What the f*** dude?

Midweek Sport - - NEWS -

there I was, locked out of the house, with a back­pack full of drugs and a gun in my waist­band, not more than a cou­ple of hun­dred feet from a house that had just been torched. I had to get out of there – fast!

I’d par­tied with some kids who lived in an­other house across the street, so I de­cided I’d try and duck in there. “What’s up Larry?” “Aw, noth­ing – just stop­ping by.” “Yeah, cool. Come on in.” A few min­utes of mean­ing­less con­ver­sa­tion fol­lowed. I wasn’t re­ally lis­ten­ing or pay­ing at­ten­tion; I was too busy look­ing out the win­dow, wait­ing for plumes of smoke.

“Oh my god!” one of the girls shouted. “That house is on fire!”

They started to scram­ble. I pulled out my .380 and set it on the cof­fee ta­ble. That didn’t shock any­one, as most of th­ese kids knew I car­ried a gun. But then, very calmly, I raised the stakes.

“No-one is call­ing any­one. And the door stays closed.” Ev­ery­one froze. I picked up the gun, rolled it around in my hand for a mo­ment or two, then put it back in my waist­band. The room fell silent. Ev­ery­one got the point.

When the cops came pok­ing around over the next cou­ple days, knock­ing on doors and ask­ing ques­tions, no-one said a word.

We never did get caught, al­though Con­nor would even­tu­ally do sev­eral years in prison on other charges un­re­lated to ar­son.

Ev­ery kid de­tained in that house held his mud, not out of any sense of pride or sol­i­dar­ity or friend­ship, but surely out of plain old fear. Some of them weren’t ex­actly law-abid­ing cit­i­zens them­selves, but they un­der­stood now that Con­nor and I were on a whole dif­fer­ent level. You torch a guy’s house and you send a pretty clear mes­sage.

In this case, it was: Don’t f*** with us, be­cause we are com­pletely out of our minds.

And all around us are guys from both groups, cheer­ing and curs­ing and laugh­ing, and bet­ting a shit pile of cash on the out­come.

The first few times I’d feel like I was go­ing to puke be­fore the fight. The an­tic­i­pa­tion was al­ways the worst.

But, like any­thing else, you get used to it af­ter a while. Once the first punch was thrown, it was all adren­a­line and sur­vival.

I got pretty good with my fists. Won most of my fights, rou­tinely beat guys into sub­mis­sion and pock­eted a per­cent­age of the bet­ting pool for my ef­forts. Ba­si­cally it was like hu­man cock-fight­ing, and at first it was some­thing I did only out of obli­ga­tion or threat of bod­ily harm, it soon be­came some­thing I did for sport; for fun. And for money.

We’re 10 min­utes into check­ing the mer­chan­dise when a bunch of Chi­cano gang­bangers come fly­ing into the house. One of them, the big­gest one is cov­ered with tat­toos. In­clud­ing the num­ber “805” splat­tered across his face. He’s bran­dish­ing a steak knife and scream­ing at the top of his lungs: “Where’s Stan? I gotta talk to Stan.”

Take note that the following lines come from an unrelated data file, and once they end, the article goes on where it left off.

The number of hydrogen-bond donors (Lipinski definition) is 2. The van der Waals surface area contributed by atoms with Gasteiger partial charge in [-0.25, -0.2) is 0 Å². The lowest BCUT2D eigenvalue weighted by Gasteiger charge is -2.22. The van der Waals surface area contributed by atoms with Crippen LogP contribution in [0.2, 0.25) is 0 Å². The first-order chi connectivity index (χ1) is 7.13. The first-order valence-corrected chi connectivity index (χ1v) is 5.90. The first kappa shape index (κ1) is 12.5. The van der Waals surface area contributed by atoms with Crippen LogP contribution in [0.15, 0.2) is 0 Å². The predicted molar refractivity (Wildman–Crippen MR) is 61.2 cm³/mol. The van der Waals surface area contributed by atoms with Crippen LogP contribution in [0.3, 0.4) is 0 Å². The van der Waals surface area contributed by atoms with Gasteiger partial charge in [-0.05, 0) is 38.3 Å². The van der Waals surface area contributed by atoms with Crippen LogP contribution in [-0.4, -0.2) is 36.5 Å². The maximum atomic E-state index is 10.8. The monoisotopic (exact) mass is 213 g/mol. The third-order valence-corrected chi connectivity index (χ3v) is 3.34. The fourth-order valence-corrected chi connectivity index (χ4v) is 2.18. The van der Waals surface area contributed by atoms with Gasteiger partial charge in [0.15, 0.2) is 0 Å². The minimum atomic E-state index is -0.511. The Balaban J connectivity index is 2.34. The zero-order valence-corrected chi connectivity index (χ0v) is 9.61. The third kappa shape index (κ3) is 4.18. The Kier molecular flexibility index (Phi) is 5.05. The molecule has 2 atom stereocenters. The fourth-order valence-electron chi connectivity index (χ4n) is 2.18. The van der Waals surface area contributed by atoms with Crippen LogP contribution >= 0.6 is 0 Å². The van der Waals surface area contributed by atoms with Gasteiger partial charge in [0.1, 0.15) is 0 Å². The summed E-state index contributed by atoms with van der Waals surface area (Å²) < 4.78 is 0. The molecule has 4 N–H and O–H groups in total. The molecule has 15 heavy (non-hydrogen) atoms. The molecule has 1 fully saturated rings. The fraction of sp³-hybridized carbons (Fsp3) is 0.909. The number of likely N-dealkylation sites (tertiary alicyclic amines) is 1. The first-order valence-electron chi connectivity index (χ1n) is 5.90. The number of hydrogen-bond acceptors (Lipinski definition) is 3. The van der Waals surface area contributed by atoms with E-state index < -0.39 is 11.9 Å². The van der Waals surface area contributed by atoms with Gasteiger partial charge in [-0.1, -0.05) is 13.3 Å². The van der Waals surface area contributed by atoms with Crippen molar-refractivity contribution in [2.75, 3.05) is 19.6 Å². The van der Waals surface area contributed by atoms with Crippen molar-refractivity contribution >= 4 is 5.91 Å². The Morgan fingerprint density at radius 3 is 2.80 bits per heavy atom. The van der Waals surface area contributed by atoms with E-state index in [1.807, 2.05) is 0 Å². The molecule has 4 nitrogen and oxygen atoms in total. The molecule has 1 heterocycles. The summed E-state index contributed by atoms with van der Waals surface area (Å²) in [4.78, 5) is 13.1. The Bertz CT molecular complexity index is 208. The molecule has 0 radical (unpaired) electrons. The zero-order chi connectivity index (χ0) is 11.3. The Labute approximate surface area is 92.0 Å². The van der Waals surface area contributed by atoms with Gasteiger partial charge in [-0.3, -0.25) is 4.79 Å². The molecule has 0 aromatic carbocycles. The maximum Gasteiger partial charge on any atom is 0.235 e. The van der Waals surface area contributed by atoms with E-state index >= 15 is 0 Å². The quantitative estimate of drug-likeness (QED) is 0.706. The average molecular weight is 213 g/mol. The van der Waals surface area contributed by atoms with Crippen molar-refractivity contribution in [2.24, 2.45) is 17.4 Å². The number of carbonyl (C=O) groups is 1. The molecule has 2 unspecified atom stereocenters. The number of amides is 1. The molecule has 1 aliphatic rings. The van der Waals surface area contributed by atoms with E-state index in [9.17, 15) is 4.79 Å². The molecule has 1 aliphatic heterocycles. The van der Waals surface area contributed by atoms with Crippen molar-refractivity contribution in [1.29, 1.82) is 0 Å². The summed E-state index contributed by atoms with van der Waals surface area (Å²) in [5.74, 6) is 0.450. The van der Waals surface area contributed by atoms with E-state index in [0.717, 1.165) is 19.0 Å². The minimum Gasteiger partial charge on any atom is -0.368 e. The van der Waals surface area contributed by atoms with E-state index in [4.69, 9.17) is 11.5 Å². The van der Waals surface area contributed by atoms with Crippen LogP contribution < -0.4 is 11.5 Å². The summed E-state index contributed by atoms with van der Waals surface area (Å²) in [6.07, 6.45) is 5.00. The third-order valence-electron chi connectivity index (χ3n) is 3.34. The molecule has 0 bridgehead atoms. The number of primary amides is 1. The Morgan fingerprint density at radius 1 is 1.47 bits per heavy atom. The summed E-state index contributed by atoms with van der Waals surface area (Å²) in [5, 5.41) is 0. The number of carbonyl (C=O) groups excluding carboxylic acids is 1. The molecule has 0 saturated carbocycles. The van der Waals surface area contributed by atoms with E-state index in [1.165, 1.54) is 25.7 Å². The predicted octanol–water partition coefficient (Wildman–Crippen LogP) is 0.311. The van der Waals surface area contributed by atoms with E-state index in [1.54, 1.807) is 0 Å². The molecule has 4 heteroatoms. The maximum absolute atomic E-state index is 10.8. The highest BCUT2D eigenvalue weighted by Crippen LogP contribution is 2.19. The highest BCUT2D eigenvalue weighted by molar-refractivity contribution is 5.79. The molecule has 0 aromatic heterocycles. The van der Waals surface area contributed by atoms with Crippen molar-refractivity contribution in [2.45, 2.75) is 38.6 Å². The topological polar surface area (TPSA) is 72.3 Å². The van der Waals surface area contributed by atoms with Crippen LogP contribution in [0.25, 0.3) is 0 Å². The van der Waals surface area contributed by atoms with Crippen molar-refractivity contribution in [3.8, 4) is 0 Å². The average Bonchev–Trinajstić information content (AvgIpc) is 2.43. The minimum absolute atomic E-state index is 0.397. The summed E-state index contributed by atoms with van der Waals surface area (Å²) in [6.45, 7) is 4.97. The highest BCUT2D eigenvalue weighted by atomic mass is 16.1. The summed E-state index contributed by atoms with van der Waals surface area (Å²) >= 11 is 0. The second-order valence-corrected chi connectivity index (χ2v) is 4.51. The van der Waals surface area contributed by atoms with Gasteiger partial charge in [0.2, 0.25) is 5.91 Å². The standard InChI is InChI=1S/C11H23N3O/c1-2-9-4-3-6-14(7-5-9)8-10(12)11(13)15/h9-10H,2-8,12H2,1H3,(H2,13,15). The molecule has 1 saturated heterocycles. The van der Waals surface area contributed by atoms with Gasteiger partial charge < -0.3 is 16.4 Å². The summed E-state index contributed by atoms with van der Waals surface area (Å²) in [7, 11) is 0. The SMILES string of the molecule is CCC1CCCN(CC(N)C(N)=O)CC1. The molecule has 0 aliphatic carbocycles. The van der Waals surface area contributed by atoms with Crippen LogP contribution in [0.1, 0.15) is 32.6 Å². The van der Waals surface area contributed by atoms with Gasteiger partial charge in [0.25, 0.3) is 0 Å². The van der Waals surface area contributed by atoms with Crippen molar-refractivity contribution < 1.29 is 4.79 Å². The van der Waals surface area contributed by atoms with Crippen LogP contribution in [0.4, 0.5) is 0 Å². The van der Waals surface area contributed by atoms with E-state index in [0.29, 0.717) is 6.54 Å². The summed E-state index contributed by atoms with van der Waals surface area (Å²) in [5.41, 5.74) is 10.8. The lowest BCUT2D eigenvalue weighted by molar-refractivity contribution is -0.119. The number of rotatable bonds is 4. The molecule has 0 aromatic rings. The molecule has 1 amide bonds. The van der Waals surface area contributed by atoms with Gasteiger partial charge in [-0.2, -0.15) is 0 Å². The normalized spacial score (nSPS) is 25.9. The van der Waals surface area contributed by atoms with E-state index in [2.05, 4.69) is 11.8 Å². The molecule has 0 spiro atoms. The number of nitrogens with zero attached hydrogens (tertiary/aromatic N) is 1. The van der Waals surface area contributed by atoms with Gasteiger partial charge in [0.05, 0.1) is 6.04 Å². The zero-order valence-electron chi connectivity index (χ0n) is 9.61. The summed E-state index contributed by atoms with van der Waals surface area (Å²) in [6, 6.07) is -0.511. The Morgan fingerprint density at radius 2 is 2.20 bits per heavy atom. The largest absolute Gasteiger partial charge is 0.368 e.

Sud­denly Stan is charg­ing past me, run­ning at the dude with the knife, ready to take the guy down with­out hes­i­ta­tion. But the guy holds up his hands in sur­ren­der and Stan stops in his tracks. “Stan… dude. You gotta help us.” The gang­banger goes on to ex­plain his predica­ment. There’s a party down the street that’s got­ten out of hand. Some­thing to do with ri­val gangs and drugs and dis­re­spect. I don’t even know. I don’t want to know. But Stan’s into it.

The next thing I know we’re climb­ing into the guy’s car.

My mind is rac­ing, but I’m not ex­actly think­ing clearly. I don’t know how long it’s been since I’ve slept. Two or three days… maybe more.

It oc­curs to me, though, in a fleet­ing mo­ment of ra­tio­nal­ity and re­gret, that my life had taken a se­ri­ously wrong turn at some point. I was one of the best young mo­tocross rac­ers in the world. I pi­o­neered the sport of freestyle mo­tocross. I had a thriv­ing mil­lion­dol­lar busi­ness with ten­ta­cles ex­tend­ing deep into the grow­ing world of ac­tion sports.

I had le­gions of young fans, spon­sors, en­dorse­ments. Fam­ily and friends. And now here I am, in the back­seat of a car, with a loaded .44 Mag­num in my pocket, head­ing to a gang fight that will surely end in a very bloody way. I don’t want to be in this sit­u­a­tion. I don’t want any part of it. But how do I es­cape?

Sud­denly I re­mem­ber that “805” up there in the front seat is pack­ing noth­ing more lethal than a steak knife.

“Hey man,” I say, as the car starts to pull away from the curb. “You guys don’t need us. You just need fire­power.” “Huh?” “Yeah, check it out. Dude back there is sell­ing guns. Go in­side and grab some.”

Next thing you know, we’re all back in the house, and Stan and I are ba­si­cally auc­tion­ing off the dealer’s guns with­out his con­sent. But what’s he gunna do?

A few min­utes later, “805” and his friend are on their way, armed to the teeth. Part of me feels sick about it be­cause I know what’s go­ing to hap­pen. But des­per­ate times call for des­per­ate mea­sures. I just want out of it. And now I am. Sure enough, not 10 min­utes pass be­fore we hear gun­fire crack­ling through the neigh­bour­hood. Not one or two pops, but mul­ti­ple gun­shots.

Then si­lence. And, fi­nally, the pre­dictable bleat­ing of sirens. I’m stand­ing on the side­walk as the cops close in, my heart prac­ti­cally jumping out of my chest. This is my world now, and I have no idea how I got here.

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